Fruit and Vegetables

Photovoltaic greenhouses

What is a photovoltaic greenhouse

It is the egg of Columbus, we could sentence. A covering structure where it is possible to set up an agricultural production, for example strawberry cultivation; but also a nursery for plant nurseries, or production of seedlings for vegetables. However, this greenhouse will not cost us anything, it will produce income. Such as? Generating electricity that will satisfy our needs, but not only, where the energy produced will be in excess on our consumption, will be sold creating a parallel business. The surface used for our crops doubles, below produces strawberries and above energy. Beautiful, is not it? Yes, beautiful and feasible. With this system it is possible to recover hectares of surfaces that can be transformed into real clean energy plants. They will repair crops from the elements and produce income and everything without the slightest environmental impact.

How it is structured

The supporting structure is fixed. Stuck to the ground with special anchors. It cannot be considered a building as it has no foundation whatsoever. The materials that can be used for the skeleton of the greenhouse are different; from wood to aluminum, from iron to masonry. Obviously the walls are in glass or transparent materials. The cover is the focal point: solar panels. These structures are protected environments, which can be air-conditioned and can be humidified as desired. The supporting structure obviously varies according to the need. Even small garden structures can be used for this purpose. A small greenhouse will produce energy for the home water heater, a large greenhouse will produce energy for the entire farm and produce income by selling the surplus. It is good to keep in mind that photovoltaic greenhouses are not classified as buildings, so the roof is not stacked like: photovoltaic panels on the building.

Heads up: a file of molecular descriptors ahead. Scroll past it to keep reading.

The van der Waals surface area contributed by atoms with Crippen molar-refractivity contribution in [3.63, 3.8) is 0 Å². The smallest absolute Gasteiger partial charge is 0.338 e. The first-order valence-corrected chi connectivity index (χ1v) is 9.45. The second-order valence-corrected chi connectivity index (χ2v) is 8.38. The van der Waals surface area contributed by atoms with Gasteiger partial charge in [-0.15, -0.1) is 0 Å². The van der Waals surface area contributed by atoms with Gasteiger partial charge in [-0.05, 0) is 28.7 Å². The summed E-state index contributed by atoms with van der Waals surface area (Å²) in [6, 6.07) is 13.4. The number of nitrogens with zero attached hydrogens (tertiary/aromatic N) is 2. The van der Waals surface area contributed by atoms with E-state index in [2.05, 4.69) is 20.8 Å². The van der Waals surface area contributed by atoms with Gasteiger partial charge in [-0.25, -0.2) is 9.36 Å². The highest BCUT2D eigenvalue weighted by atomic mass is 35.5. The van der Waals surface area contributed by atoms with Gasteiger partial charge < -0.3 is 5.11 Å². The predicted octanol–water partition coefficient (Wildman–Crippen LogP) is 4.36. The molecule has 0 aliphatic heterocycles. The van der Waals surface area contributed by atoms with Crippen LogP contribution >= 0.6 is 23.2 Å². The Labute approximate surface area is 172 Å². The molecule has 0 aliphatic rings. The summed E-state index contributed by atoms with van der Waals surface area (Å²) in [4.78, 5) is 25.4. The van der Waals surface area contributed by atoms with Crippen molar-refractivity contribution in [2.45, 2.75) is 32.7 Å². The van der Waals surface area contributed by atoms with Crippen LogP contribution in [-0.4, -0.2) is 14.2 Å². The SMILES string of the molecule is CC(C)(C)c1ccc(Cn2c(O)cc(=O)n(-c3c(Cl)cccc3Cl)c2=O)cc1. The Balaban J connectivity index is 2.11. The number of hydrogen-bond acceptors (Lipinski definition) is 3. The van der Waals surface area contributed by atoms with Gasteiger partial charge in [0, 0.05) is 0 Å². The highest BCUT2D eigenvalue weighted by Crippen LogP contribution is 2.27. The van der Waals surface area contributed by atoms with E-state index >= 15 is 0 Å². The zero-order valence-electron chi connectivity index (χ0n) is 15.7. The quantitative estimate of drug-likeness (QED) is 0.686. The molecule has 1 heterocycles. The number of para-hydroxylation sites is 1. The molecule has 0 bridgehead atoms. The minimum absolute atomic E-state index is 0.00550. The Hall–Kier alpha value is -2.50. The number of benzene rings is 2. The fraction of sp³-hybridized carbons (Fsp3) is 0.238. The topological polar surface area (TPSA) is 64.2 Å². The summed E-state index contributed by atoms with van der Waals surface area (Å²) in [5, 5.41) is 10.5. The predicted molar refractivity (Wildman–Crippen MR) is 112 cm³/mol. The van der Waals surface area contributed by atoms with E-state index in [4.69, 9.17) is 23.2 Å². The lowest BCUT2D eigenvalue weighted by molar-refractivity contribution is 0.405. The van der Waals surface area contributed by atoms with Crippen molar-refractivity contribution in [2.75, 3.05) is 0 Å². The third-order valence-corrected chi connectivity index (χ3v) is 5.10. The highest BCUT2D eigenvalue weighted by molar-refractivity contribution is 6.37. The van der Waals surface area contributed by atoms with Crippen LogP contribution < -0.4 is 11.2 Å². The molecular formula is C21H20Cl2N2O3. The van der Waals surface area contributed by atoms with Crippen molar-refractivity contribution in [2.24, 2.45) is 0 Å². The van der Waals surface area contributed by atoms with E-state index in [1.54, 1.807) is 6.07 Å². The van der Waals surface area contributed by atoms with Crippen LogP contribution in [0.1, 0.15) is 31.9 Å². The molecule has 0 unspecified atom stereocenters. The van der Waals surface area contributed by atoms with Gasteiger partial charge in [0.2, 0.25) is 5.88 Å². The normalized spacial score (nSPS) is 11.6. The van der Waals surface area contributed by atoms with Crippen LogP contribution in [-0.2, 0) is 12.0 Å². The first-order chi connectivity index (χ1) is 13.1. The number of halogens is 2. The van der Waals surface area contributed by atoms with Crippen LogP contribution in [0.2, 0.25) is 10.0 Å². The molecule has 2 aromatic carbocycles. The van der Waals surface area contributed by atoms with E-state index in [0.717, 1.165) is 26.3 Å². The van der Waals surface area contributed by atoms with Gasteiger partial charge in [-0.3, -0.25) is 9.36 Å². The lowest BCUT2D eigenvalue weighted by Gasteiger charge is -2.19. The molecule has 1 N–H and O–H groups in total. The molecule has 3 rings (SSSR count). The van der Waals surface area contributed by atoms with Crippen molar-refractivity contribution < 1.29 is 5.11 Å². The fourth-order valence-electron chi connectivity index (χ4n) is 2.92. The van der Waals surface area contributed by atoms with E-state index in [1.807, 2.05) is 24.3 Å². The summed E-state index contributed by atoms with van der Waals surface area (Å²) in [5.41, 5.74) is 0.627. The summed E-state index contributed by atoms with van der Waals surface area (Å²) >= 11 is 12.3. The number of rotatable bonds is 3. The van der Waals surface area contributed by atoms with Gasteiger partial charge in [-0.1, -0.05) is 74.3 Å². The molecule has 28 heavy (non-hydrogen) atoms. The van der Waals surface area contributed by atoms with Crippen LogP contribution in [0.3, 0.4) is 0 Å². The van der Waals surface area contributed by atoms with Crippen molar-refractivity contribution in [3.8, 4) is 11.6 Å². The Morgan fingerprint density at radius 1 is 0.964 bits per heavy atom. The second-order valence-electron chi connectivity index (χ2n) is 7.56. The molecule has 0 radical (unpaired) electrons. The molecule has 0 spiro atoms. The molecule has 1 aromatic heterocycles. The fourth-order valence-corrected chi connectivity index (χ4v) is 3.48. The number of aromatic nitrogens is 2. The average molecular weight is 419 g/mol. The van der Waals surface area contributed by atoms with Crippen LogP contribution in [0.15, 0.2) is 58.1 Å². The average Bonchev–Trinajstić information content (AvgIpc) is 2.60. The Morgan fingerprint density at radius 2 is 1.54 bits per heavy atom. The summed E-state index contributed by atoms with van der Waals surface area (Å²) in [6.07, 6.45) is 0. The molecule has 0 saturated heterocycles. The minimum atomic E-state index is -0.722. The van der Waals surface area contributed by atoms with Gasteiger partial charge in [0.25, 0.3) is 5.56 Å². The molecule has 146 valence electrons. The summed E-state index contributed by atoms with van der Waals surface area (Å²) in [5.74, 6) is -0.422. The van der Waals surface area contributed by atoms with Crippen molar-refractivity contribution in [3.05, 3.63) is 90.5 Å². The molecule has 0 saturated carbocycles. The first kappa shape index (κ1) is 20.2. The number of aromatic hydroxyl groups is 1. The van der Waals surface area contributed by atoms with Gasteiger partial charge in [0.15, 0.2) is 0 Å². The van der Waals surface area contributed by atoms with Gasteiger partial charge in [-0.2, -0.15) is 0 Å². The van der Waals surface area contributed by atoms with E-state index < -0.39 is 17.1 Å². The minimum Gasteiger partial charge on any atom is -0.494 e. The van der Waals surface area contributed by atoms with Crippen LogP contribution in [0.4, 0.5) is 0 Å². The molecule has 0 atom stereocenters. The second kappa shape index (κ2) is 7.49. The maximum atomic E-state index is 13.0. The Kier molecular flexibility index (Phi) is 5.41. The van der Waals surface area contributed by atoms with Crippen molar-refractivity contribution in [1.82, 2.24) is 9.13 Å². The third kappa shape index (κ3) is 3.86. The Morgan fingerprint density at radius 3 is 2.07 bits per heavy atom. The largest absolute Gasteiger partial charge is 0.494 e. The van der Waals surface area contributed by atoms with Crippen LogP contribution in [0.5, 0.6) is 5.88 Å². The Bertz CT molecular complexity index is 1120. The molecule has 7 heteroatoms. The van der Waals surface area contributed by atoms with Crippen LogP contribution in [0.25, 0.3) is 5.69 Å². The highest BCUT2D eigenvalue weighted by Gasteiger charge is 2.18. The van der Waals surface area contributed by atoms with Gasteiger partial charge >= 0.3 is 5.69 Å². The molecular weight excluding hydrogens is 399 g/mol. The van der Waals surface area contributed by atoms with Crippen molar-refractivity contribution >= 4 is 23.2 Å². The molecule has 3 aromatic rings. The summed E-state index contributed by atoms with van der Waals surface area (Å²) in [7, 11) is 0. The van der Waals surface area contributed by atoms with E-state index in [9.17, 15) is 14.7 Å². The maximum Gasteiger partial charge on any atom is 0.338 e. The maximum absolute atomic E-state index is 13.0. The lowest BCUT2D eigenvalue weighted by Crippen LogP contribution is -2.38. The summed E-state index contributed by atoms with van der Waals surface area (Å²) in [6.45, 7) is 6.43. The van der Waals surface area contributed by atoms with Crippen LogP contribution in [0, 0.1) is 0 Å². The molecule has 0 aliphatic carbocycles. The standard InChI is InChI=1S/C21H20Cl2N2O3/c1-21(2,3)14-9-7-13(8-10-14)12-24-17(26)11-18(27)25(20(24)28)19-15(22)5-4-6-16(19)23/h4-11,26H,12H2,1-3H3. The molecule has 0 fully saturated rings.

The regulations

Even the regulations on photovoltaic greenhouses are adapting. This phenomenon, so expanding, has forced the competent bodies to keep up. We see that the definition of the greenhouse is the current legislation: it is an element in which the photovoltaic panels are a fundamental element of the roof. This point is important because it states that the panels are not a false part of the structure, but are part of the structure itself. This determines a different classification at the cadastral level. The legislation continues, specifying that: the photovoltaic greenhouse must not be a "removable" element but at the same time must be well fixed to the ground. This is why it cannot be classified as a building, with all the advantages of the case. Last interesting point: the photovoltaic panels must not exceed 50% of the total surface of the roof. Here the regulator wanted to ensure that the greenhouse always has good light penetration.

Photovoltaic greenhouses: integrated home automation

Having no more constraints in terms of energy costs, we can give space to the use of home automation applied to our photovoltaic greenhouse. We have already seen that we will not have any cost, apart from the initial investment, regarding the heating / cooling and climate control of the greenhouse. We can have a fully computerized greenhouse, with irrigation systems managed by your smartphone. Sensors that notify by email of a drop in humidity or an increase in heat. The walls that change opacity according to the time of day. But not only that, you can light up access to the greenhouse with street lamps powered by self-produced energy. In short, photovoltaic greenhouses are already in the future. They are clean, self-financed and also generate income. A final figure, the estimate of energy production in a year of a photovoltaic greenhouse is about 500 square meters: 39,000 kwh / a. Not bad right?